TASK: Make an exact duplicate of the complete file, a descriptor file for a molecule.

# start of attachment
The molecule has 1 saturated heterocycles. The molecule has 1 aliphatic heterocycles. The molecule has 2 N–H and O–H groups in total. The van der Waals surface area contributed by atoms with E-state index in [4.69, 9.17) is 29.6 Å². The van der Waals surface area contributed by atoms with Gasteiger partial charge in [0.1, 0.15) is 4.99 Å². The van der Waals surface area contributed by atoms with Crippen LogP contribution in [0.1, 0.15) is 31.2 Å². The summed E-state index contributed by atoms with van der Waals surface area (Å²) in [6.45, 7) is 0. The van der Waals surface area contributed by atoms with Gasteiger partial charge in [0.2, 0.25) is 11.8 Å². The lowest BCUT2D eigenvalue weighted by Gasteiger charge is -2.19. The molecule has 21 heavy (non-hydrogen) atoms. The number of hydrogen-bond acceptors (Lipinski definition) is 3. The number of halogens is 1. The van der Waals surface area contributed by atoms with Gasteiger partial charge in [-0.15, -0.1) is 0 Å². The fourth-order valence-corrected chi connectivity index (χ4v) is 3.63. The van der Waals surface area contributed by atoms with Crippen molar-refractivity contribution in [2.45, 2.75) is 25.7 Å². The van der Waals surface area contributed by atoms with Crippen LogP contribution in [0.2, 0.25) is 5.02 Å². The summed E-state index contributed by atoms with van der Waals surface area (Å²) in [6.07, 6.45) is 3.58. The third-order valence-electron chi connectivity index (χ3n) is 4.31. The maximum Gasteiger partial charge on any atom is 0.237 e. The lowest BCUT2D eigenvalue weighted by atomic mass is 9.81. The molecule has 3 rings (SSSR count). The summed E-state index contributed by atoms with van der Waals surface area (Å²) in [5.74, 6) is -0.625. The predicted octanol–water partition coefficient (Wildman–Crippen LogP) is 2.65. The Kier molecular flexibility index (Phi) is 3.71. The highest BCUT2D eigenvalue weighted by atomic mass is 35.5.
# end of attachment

The molecule has 1 saturated heterocycles. The molecule has 1 aliphatic heterocycles. The molecule has 2 N–H and O–H groups in total. The van der Waals surface area contributed by atoms with E-state index in [4.69, 9.17) is 29.6 Å². The van der Waals surface area contributed by atoms with Gasteiger partial charge in [0.1, 0.15) is 4.99 Å². The van der Waals surface area contributed by atoms with Crippen LogP contribution in [0.1, 0.15) is 31.2 Å². The summed E-state index contributed by atoms with van der Waals surface area (Å²) in [6.45, 7) is 0. The van der Waals surface area contributed by atoms with Gasteiger partial charge in [0.2, 0.25) is 11.8 Å². The lowest BCUT2D eigenvalue weighted by Gasteiger charge is -2.19. The molecule has 21 heavy (non-hydrogen) atoms. The number of hydrogen-bond acceptors (Lipinski definition) is 3. The number of halogens is 1. The van der Waals surface area contributed by atoms with Gasteiger partial charge in [-0.15, -0.1) is 0 Å². The fourth-order valence-corrected chi connectivity index (χ4v) is 3.63. The van der Waals surface area contributed by atoms with Crippen molar-refractivity contribution in [2.45, 2.75) is 25.7 Å². The van der Waals surface area contributed by atoms with Crippen LogP contribution in [0.2, 0.25) is 5.02 Å². The summed E-state index contributed by atoms with van der Waals surface area (Å²) in [6.07, 6.45) is 3.58. The third-order valence-electron chi connectivity index (χ3n) is 4.31. The maximum Gasteiger partial charge on any atom is 0.237 e. The lowest BCUT2D eigenvalue weighted by atomic mass is 9.81. The molecule has 3 rings (SSSR count). The summed E-state index contributed by atoms with van der Waals surface area (Å²) in [5.74, 6) is -0.625. The predicted octanol–water partition coefficient (Wildman–Crippen LogP) is 2.65. The Kier molecular flexibility index (Phi) is 3.71. The highest BCUT2D eigenvalue weighted by atomic mass is 35.5.